Sunday, April 22, 2007


Sometimes we mere mortals get things on a slant instead of straight up. Like our morning newspaper. No, I'm not admitting that they would ever consider deliberately making mountains out of mole hills, but once in a while stuff happens....
This Sunday's paper might illustrate what I'm talking about. But first I ought to explain that I spent four years in the US Navy at one stage of my life. We were taught in boot camp that disobeying an order from a superior could (and probably would) be cause for a general courtsmartial. The only way out of a charge like that would be to go up the chain of command (and pray lot). And they meant it.
Well, it seems some sergeant from Wisconsin (shades of Joe McCarthy) in Iraq accused a company of National Guardsmen (known as "Task Force Cobra") from New Mexico of having "a lot" of gang members in it. He claimed he saw many gang tattoos on the men. So what?
So the commanding officer assembled the company and had them strip to the waist. There were no gang tattoos on any of the men. That should have been a "case closed" decision (which it was as far the investigating officer was concerned).
My guess is that the predominately Hispanic guardsmen were speaking a foreign language in front of the Wisconsin soldier and he got ticked off about it and figured they were talking gang talk. But it didn't end there, as it should have. The New Mexico Adjutant General, Ken Montoya, had been passed over a couple of times while seeking the rank of Brigadier General.
According to the Albuquerque Journal, "one New Mexico soldier complained 'that he didn't feel like an American today' ... another soldier cried ... and ... another soldier said the 'Gestapo-like' tattoo check was the lowest point of his military career."
These quotes made me realize that today's "citizen army" is nothing like the real army. At least not the one I was familiar with. But I was on the kid end of the "Greatest Generation". Those men and women were my heroes. And still are today.
So, if I'm right about the language thing, the guy who "didn't feel like an American" brought it on himself. English is the American language. The soldier who cried because his feelings were hurt? Hardly my definition of a warrior. The soldier talking about "Gestapo-like" behavior? He doesn't appear to know anything about the real Gestapo. It's a catch-phrase to him.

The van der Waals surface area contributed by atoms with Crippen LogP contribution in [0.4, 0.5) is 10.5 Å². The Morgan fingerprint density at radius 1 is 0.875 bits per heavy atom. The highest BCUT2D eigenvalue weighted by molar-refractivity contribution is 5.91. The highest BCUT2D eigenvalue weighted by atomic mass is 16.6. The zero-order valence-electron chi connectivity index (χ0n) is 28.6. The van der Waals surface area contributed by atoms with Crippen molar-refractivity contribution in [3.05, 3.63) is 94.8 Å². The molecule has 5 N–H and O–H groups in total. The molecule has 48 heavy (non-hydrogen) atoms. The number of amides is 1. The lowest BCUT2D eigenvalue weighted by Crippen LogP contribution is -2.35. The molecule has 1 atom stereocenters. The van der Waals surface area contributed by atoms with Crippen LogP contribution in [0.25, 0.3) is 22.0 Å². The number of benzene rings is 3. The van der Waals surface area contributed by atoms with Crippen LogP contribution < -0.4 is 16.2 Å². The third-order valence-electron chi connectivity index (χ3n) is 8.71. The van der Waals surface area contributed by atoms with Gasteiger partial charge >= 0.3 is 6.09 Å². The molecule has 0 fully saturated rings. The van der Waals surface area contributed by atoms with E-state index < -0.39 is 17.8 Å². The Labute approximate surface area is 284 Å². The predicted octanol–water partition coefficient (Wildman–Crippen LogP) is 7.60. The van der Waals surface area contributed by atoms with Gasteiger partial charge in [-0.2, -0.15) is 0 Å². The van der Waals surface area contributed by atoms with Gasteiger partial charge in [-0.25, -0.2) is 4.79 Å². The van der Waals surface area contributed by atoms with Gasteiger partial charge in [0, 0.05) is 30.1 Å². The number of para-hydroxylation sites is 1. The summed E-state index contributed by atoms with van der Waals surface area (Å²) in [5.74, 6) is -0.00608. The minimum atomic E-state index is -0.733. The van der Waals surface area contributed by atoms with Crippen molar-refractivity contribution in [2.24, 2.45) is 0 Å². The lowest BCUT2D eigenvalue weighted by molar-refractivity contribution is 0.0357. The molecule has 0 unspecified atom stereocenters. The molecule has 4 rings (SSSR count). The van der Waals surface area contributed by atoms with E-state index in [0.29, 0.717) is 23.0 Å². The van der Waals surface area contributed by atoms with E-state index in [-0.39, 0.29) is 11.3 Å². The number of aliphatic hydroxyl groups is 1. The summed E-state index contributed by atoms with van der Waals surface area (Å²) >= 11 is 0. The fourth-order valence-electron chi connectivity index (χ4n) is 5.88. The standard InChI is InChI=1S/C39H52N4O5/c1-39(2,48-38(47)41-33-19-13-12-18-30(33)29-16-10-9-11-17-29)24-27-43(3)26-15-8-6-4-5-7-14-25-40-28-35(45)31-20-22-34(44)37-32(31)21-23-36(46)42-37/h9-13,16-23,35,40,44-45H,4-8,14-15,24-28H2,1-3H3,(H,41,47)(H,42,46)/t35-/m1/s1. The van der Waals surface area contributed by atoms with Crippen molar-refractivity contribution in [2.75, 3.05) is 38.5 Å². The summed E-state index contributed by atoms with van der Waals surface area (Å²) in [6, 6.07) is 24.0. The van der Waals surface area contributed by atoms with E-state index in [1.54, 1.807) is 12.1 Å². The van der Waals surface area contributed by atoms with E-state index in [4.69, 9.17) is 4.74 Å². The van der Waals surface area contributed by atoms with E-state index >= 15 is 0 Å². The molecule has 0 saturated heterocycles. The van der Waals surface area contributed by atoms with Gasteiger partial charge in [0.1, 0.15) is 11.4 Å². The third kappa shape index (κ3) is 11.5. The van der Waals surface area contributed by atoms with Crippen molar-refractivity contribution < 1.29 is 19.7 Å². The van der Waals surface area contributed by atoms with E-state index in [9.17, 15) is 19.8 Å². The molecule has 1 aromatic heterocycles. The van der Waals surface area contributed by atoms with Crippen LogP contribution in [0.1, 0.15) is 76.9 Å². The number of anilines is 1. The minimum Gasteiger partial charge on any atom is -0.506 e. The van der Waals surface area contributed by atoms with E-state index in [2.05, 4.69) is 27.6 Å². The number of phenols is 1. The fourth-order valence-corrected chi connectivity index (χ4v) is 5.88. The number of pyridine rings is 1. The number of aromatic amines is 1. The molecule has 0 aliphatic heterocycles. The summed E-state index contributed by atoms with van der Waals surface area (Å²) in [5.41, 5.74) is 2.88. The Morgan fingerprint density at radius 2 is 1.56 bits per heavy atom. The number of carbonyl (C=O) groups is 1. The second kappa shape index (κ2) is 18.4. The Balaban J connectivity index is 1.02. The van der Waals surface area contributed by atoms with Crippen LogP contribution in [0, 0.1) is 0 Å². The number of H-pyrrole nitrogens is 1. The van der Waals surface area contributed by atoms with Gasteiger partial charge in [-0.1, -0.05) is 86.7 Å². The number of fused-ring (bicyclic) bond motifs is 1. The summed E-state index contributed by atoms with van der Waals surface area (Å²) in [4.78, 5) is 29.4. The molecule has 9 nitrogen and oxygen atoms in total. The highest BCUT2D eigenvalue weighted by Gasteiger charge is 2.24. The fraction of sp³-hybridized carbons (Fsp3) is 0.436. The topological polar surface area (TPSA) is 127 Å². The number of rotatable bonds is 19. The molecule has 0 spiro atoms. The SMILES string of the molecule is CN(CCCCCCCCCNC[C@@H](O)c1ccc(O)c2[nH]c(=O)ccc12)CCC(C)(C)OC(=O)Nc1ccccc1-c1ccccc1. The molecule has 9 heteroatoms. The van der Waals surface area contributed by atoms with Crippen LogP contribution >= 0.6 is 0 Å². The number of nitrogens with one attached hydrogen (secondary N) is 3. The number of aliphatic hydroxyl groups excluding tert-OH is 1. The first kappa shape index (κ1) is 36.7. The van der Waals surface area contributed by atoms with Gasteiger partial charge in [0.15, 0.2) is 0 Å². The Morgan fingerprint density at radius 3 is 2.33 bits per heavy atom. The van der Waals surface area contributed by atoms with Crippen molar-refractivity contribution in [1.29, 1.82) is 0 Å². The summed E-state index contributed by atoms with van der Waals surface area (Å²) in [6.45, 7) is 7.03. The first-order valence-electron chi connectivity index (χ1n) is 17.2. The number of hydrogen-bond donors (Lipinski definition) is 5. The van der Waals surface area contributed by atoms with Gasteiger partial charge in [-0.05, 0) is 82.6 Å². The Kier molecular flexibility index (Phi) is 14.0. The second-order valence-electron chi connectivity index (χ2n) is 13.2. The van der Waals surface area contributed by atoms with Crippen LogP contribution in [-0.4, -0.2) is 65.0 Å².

So why is it on the front page? With two jump pages? Well, Adjutant Montoya is not going to get his other star. He will retire eventually with a Colonel's retirement package, not a general's. And since The Albuquerque Journal is a Democrat (please remember I'm a member of that gang) newspaper and backs our Governator for President (which I don't) it just might be possible that this is an attack on Dubya and the Republicans? You reckon?
And a case of self interest? Well, if the Governator decides to enter the primaries here, they stand to get a great many advertising dollars for their newpaper, TV station and radio stations. And three out of three ain't bad.


Women on the Verge said...

I feel your pain... my husband has been full-time Army National Guard for over 25 years. Most of the pilots who mentored him were Vietnam era chopper pilots. The difference between the pilots then and the kids coming in now is tremendous. I think it's got more to do with how that generation was raised in general though. Gone are the days when you were taught self-reliance. The kids my husband is seeing now don't even know how to take responsibility... it's always someone else's fault if something goes wrong. These young pilots don't seem to be able tro plan ahead for every possible contingency... they want someone else to do it for them... He spent a year in Iraq with people who complained if they had to work longer hours, or if their food wasn't hot when it was served. I don't think it's just the soldiers, I think this reflects the way recent generations have been raised valuing material possessions and "self" by parents who tell them that they can do no wrong. A great example-- my daughter was being bullied by a nasty girl. I've always taught my daughter that if you see someone being bullied you step up for that person... that by watching it and doing nothing she would be just as wrong as the one doing the bullying. Two of her best friends were instructed by their parents to move away from my daughter. The parents told me that they told the girls to do so because they didn't want their girls getting picked on too... to me, that says it all.


Catmoves said...

Thank you Ethel. I value your comments.